PIERRE SCHAEFFER
 
musique concrète

 

 
His aim

He wanted to isolate naturally produced or 'found' sounds; then record, transform and play them back in a musical context.

Envelope

In 1948, he studied the effect of striking percussive instruments different ways. He recorded bell tones to disc, using a volume control between the mike and the cutter to eliminate the attack.

First official composition

Etude aux Chemins de Fer (Railroad Study) was a montage of sounds recorded at a train depot in Paris. The sounds included six steam locomotives whistling, trains speeding up, wagons passing over the joints in the tracks and hissing steam. Here is an extract from Etude aux Chemins de Fer. The full version lasts 2'53"

Significance of this work

Although the composition is considered to be more of an experimental essay rather than a serious composition, it was significant in four ways:

1. An act of musical composition was accomplished by a technological process.
2. The work could be replayed any number of times in exactly the same way.
3. This replaying did not depend on a human performer.
4. The elements were 'concrete' and posed a new challenge for the listener.

Speed

Schaeffer played records at different speeds. This affected not only pitch and duration, but also the amplitude envelopes of the sounds.

Putting the sounds together

Etude pour piano et orchestre combined the sounds of an orchestra tuning up with spontaneous improvisatonal piano playing. The effect was of two unrelated ideas and therefore had no coherence.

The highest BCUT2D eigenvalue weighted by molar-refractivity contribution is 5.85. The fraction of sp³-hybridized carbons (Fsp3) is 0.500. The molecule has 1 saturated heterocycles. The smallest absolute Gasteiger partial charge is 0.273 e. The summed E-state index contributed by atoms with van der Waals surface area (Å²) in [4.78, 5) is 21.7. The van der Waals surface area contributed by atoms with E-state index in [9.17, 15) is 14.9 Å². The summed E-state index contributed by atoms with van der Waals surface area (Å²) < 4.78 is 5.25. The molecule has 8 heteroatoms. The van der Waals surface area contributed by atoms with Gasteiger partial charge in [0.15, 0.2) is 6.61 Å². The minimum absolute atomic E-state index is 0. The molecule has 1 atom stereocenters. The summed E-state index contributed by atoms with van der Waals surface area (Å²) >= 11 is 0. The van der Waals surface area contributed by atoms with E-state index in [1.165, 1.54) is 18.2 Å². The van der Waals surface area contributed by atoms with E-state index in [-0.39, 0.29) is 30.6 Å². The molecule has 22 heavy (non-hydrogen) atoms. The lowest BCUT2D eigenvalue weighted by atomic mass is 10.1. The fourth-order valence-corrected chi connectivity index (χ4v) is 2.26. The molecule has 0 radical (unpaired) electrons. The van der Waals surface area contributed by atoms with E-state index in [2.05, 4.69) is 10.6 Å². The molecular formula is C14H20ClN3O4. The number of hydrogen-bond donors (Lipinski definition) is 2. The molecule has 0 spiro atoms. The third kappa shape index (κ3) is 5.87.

Etude au piano I and Etude au piano II were based on piano sounds alone. Schaeffer tried to piece the multiple styles of piano such as classical, romantic and atonal together into a cohesive production but failed to do so.

Suite pour quatorze instruments (composed with Pierre Henry) consisted of five movements. In one of the movements there was a simple musical phrase recorded on different instruments. Pitch transposition was used for variations. Schaeffer was not happy with the results since the phrase retained many of its original characteristics, even with all of the treatments.

 
The performing space

The first public performance of musique concrete took place in 1950 in Paris. Schaeffer used a PA system, several turntables and mixers. Four speakers were used for playback. Two speakers were located in front of the stage on the left and right, one was placed directly in the back (centre) and one hung from the ceiling. The ceiling speaker allowed for experimenting with vertical sound placement as well as the usual horizontal placement.


Sound events (objets sonores)

Schaeffer decided to arrange sounds into categories:

1. Living elements such as voices
2. Noises
3. Prepared instruments
4. Conventional instruments.

Characteristics of sound events were published in his book, A la recherche d'une musique concrète (The Search for a Concrete Music), which went into detail defining sound to the most exact descriptions possible.

 

 

pierre schaeffer
Pierre Schaeffer, Inventor of Musique Concrète

    Schaeffer's techniques were partly dictated by the technology available to him at the time. Computers make it possible to try out his ideas without tape recorders and scissors.